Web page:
Essential Research: coronavirus and attitudes to China

A major souring in Australians’ attitudes to China but little change on coronavirus (at least since last week), according to the latest Essential poll.

Another week, another Essential Research coronavirus poll — this one focusing on attitudes to China, which have notably soured. As related by The Guardian, respondents were asked if they had a favourable or unfavourable view of China’s influences on Australian life, which produced a net rating of minus 30% on trade, compared with plus 1% last August, and a net rating of minus 40% for Chinese business operating in Australia, down from minus 21%. There were also scores of minus 26% for defence, minus 36% for politics and minus 9% for culture. Conversely, the United States scored net positive scores, albeit that these were quite a lot bigger for defence (plus 29%), business (plus 15%) and trade (plus 14%) than politics (plus 2%) and culture (plus 7%).

Asked which relationship would be more beneficial to strengthen, 42% favoured the US and 18% China, compared with 38% and 28% last August. Respondents had two bob each way on trade in that 53% thought Australia “needs to do all it can to avoid a trade war with China”, with 17% opposed, but 48% felt Australia should impose retaliatory tariffs, with 22% opposed. The poll found “more than half” believe China’s trade sanctions against Australia were motivated by the government’s call for an investigation into the origins of COVID-19.

The poll continued its weekly suite of questions on coronavirus, recording no change on the government’s handling of the crisis, which was rated positively by 73% and negatively by 11%. Levels of concern little changed on last week (79% either very or quite concerned, down one, and 21% either not at all or not that concerned, up one). A divide appears to be opening on restrictions, with higher responses for both lifting them as soon as possible (up five to 14%) and holding off (up two to 27%). The poll was conducted Thursday to Sunday from a sample of 1087; a full report should be published later today.

Note that below this post is a dedicated thread for the Eden-Monaro by-election, which you are encouraged to use if you have something specific to say on that subject.

UPDATE: Full report here.

Author: William Bowe

William Bowe is a Perth-based election analyst and occasional teacher of political science. His blog, The Poll Bludger, has existed in one form or another since 2004, and is one of the most heavily trafficked websites on Australian politics.

2,091 comments on “Essential Research: coronavirus and attitudes to China”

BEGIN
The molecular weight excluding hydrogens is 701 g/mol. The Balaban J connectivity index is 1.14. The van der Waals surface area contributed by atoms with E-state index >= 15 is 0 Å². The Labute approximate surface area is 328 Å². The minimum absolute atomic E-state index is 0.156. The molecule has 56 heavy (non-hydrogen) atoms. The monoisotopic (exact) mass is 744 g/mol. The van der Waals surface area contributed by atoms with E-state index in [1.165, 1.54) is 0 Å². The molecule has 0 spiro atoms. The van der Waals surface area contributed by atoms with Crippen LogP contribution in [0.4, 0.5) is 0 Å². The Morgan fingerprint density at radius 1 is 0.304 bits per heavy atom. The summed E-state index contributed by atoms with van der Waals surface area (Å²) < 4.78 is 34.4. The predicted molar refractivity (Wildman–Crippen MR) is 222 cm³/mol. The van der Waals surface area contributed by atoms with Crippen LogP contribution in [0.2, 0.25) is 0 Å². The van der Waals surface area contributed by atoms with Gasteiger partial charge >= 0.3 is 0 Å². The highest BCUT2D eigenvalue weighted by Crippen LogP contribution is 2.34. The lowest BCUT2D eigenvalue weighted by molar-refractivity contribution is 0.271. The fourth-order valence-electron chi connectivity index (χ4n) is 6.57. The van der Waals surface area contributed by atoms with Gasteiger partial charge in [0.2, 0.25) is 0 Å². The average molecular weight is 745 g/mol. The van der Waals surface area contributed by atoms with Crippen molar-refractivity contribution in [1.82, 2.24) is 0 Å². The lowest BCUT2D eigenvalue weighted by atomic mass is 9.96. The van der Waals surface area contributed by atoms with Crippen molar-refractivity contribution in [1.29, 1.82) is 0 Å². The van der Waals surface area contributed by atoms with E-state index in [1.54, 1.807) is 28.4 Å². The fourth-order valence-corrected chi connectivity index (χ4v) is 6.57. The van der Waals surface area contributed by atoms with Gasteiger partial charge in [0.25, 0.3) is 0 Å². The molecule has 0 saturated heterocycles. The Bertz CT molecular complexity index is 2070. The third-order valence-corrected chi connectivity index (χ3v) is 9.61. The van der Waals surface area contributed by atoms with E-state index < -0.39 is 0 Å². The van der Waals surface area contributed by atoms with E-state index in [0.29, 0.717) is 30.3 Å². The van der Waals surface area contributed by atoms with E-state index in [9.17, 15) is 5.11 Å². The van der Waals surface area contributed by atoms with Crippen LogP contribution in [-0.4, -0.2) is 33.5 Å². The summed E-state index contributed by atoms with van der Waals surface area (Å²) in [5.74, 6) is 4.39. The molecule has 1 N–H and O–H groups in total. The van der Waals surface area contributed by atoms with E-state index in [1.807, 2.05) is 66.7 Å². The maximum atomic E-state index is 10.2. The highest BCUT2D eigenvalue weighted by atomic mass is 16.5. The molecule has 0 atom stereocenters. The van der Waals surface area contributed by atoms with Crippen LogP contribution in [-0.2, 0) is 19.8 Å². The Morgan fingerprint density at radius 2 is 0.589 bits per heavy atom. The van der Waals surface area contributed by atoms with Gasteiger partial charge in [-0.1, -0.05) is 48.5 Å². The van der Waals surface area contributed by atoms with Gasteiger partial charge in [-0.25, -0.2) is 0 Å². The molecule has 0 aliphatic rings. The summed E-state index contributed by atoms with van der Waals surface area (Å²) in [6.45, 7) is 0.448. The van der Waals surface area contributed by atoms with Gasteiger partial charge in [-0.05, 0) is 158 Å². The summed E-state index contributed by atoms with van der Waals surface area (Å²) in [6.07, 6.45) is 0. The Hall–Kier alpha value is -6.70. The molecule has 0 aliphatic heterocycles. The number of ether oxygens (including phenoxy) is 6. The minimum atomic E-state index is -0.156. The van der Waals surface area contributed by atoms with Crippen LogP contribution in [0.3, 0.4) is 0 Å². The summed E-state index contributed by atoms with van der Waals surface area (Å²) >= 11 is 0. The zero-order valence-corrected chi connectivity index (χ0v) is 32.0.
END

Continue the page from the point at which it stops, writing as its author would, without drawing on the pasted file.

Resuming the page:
1. g….no problemo!

    The Guardian were not at all clear.

    There’s no particular reason why doctors would or would not be trying to promote or undermine Trump. Their focus is on treating patients not on fighting political campaigns for or against any particular political figure. That’s a basic strength of the profession.

  2. Isn’t it lucky that the internet never forgets? 🙂

    Aaron Dodd
    @AaronDodd
    ·
    22m
    While @SenSHenderson berates @DanielAndrewsMp over VIC’s non-binding #BeltandRoad agreement. This agreement was being signed in her own #Corangamite electorate by the VIC Liberal Premier #DenisNapthine while she was the local Liberal MP. #auspol #springst

    https://www.geelongadvertiser.com.au/news/geelong/geelong-forges-business-ties-with-china-province/news-story/5a6ad3f9290d4f99d3b5b4dcbabaa15d

  3. The unions have again demonstrated their utterly corporatised character by backing cuts to penalty rates and conditions for tens of thousands of lowly-paid workers on the pretext of the economic disruption caused by the coronavirus pandemic.
    On Monday, the Fair Work Commission, the pro-business industrial tribunal established by the last federal Labor government with the support of the unions, upheld an application by McDonald’s and other chains for the elimination of overtime penalties for part-time workers….
    The unions have struck similar deals across a number of industries since the pandemic began. In the first weeks of March, the ACTU and its affiliated unions overhauled agreements covering some three million workers in the hospitality and clerical sectors, providing for sweeping cuts to overtime pay and the removal of restrictions on shift times.
    ACTU secretary Sally McManus proclaimed last month that by collaborating with the unions, employers could get “everything they want.” She has worked closely with the federal Liberal-National government as it has provided multi-billion bailouts to the very corporations that are laying workers off, and has bragged of sometimes daily discussions with industrial relations minister Christian Porter.